Happy Birthday, Backstage: Spotify’s Biggest Open Source Project Grows Up Fast
TLDR: As Backstage turns one, we’re doubling down on our commitment to the open source project and the community we’re building it with.
From Hack Week hunch to CNCF Sandbox
Last year, a small team of Spotifiers had a hunch about our homegrown developer portal: if Backstage could help our 1,600+ engineers manage the 14,000+ software components we use at Spotify, then couldn’t it do the same for other growing tech companies, too?
The team began building a proof of concept for an external version of Backstage during Hack Week. Just six weeks later Backstage was out in the wild — making its official open source debut one year ago today. A few months and a few thousand pull requests later, what started as a hunch became an early stage Sandbox project at the CNCF (also home to Kubernetes, Envoy, and Helm).
Looking back, the Backstage open source project feels like it has come incredibly far in a short amount of time. But on its first anniversary — as we prepare Backstage for a more stable release and wider adoption — we’re even more excited for what lies ahead.
Companies as varied as Expedia, Zalando, TELUS, American Airlines, and DoorDash have already started using Backstage. And we remain committed to our long-term vision of seeing Backstage become the standard for all kinds of companies. We think the past year has given us a good head start.
Why a developer portal?
To understand the problems Backstage solves, let’s go back to its beginnings at Spotify — and why we built it in the first place. (If you’ve heard this story before, feel free to skip ahead.)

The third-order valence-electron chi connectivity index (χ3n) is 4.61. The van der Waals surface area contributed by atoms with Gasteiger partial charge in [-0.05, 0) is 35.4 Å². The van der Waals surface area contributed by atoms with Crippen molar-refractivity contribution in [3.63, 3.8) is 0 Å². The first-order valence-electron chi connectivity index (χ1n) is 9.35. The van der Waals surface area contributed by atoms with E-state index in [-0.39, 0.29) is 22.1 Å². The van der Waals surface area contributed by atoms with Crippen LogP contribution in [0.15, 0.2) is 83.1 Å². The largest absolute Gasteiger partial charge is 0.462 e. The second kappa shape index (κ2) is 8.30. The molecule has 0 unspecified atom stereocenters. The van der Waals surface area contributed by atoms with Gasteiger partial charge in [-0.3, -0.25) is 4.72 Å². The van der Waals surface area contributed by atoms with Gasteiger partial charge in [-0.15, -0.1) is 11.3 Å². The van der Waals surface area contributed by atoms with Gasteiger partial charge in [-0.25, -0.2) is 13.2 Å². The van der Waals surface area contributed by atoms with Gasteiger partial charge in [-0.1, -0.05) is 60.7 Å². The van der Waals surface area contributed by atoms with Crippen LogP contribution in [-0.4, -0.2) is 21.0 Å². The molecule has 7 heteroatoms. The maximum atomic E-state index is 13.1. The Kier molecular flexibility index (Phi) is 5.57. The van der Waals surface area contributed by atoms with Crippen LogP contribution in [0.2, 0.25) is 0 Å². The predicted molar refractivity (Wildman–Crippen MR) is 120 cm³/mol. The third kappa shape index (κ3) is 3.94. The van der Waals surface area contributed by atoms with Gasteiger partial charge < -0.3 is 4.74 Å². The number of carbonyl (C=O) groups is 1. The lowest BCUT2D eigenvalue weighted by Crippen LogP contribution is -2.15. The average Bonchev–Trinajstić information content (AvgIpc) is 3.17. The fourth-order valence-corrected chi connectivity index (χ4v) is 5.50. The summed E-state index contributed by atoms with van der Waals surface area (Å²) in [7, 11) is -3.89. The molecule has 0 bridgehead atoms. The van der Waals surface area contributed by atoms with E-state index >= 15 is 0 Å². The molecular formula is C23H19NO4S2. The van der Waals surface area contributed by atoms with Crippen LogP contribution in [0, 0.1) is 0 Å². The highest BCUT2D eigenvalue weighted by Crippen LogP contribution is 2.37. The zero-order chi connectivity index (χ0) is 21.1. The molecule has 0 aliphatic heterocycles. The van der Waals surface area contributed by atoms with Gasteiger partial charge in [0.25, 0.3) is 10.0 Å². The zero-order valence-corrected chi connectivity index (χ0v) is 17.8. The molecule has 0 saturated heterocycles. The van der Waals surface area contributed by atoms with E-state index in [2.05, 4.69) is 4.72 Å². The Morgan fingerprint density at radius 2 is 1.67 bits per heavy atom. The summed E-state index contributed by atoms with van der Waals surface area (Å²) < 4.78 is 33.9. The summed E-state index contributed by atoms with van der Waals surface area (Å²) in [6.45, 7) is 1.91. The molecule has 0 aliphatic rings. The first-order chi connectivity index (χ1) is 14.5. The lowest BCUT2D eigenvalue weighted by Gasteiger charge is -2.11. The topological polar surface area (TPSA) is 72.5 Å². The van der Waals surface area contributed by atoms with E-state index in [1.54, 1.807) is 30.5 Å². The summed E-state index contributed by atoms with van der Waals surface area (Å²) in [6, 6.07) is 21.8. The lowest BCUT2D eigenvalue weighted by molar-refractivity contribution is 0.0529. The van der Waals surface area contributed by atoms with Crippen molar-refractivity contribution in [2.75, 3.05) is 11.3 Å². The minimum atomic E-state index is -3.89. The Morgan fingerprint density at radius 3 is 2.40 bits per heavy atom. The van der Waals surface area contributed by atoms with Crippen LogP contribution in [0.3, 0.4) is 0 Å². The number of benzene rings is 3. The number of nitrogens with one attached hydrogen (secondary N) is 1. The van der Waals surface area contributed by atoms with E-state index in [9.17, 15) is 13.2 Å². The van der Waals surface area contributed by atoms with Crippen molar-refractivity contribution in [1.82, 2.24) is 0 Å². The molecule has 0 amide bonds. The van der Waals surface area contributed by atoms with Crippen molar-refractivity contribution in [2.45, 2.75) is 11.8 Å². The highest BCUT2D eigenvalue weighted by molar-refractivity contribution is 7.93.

In March 2020, our internal version of Backstage was already a mature product; our developers had started using a primitive version of it four years earlier. During that period, we were growing fast. We seemed to be adding new developers, new software components, and new tooling at an equally breakneck pace.
Our small, autonomous developer teams have always been our strength. But as we scaled, we didn’t have one way to create a microservice, we had a dozen. We didn’t have one new developer trying to find their way around our stack, we had hundreds.
The faster we grew, the more this fragmentation slowed us down again.
A single pane of glass
Designed first as a basic service catalog, our engineering teams began to gravitate to Backstage on their own — recognizing its ability to streamline workflows, help them align with work being done across the organization, and reduce the daily frustrations that slow developers down.
It became the “single pane of glass” for all our tooling. Everything our developers needed to create, manage, and monitor their projects was in one place. We began to rely on Backstage more and more — from managing data pipelines to software migrations — until it became the hub for all our development work.
With Backstage, infrastructure tooling got out of our engineers’ way so they could build and test faster. And since it simplified discovery — from ownership and documentation to best practices — we could onboard new developers faster, too.
Speed was the key. We saw firsthand that faster developers aren’t just more productive developers, they’re happier developers.
From internal portal to open platform
What’s the biggest difference between the internal version of Backstage and the version we released a year ago? We didn’t want to ship you Spotify’s developer portal. We wanted to ship the best platform for you to build your own developer portal — one that fits your particular needs and use cases.